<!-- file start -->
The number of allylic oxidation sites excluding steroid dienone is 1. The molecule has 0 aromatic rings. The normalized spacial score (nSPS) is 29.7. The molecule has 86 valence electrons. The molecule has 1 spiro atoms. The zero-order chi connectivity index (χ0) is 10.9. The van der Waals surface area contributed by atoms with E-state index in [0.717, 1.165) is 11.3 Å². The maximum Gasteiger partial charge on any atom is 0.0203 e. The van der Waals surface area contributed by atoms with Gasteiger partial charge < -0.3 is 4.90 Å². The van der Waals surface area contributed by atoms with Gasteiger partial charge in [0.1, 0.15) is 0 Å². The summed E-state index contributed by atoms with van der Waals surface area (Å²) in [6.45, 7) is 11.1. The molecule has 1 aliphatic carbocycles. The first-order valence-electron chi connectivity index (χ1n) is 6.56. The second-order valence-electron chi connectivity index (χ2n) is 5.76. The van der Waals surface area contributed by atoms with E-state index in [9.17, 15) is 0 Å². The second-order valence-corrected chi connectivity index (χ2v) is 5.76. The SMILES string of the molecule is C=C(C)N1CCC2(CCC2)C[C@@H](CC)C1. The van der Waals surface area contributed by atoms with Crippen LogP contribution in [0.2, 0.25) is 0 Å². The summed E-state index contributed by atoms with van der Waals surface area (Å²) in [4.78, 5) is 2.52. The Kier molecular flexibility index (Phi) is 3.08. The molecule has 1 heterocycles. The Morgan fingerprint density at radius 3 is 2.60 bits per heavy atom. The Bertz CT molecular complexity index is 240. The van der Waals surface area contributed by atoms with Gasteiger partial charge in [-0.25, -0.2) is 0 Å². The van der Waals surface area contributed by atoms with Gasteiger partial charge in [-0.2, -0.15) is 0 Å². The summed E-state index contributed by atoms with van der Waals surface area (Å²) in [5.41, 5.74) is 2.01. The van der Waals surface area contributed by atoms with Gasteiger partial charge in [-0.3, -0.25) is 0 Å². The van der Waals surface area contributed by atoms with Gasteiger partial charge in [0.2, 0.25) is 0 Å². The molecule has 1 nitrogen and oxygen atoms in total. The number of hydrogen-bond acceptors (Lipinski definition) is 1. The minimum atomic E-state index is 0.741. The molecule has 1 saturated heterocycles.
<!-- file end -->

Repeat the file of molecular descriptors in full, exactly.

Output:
The number of allylic oxidation sites excluding steroid dienone is 1. The molecule has 0 aromatic rings. The normalized spacial score (nSPS) is 29.7. The molecule has 86 valence electrons. The molecule has 1 spiro atoms. The zero-order chi connectivity index (χ0) is 10.9. The van der Waals surface area contributed by atoms with E-state index in [0.717, 1.165) is 11.3 Å². The maximum Gasteiger partial charge on any atom is 0.0203 e. The van der Waals surface area contributed by atoms with Gasteiger partial charge < -0.3 is 4.90 Å². The van der Waals surface area contributed by atoms with Gasteiger partial charge in [0.1, 0.15) is 0 Å². The summed E-state index contributed by atoms with van der Waals surface area (Å²) in [6.45, 7) is 11.1. The molecule has 1 aliphatic carbocycles. The first-order valence-electron chi connectivity index (χ1n) is 6.56. The second-order valence-electron chi connectivity index (χ2n) is 5.76. The van der Waals surface area contributed by atoms with E-state index in [9.17, 15) is 0 Å². The second-order valence-corrected chi connectivity index (χ2v) is 5.76. The SMILES string of the molecule is C=C(C)N1CCC2(CCC2)C[C@@H](CC)C1. The van der Waals surface area contributed by atoms with Crippen LogP contribution in [0.2, 0.25) is 0 Å². The summed E-state index contributed by atoms with van der Waals surface area (Å²) in [4.78, 5) is 2.52. The Kier molecular flexibility index (Phi) is 3.08. The molecule has 1 heterocycles. The Morgan fingerprint density at radius 3 is 2.60 bits per heavy atom. The Bertz CT molecular complexity index is 240. The van der Waals surface area contributed by atoms with Gasteiger partial charge in [-0.25, -0.2) is 0 Å². The van der Waals surface area contributed by atoms with Gasteiger partial charge in [-0.2, -0.15) is 0 Å². The summed E-state index contributed by atoms with van der Waals surface area (Å²) in [5.41, 5.74) is 2.01. The van der Waals surface area contributed by atoms with Gasteiger partial charge in [-0.3, -0.25) is 0 Å². The van der Waals surface area contributed by atoms with Gasteiger partial charge in [0.2, 0.25) is 0 Å². The molecule has 1 nitrogen and oxygen atoms in total. The number of hydrogen-bond acceptors (Lipinski definition) is 1. The minimum atomic E-state index is 0.741. The molecule has 1 saturated heterocycles.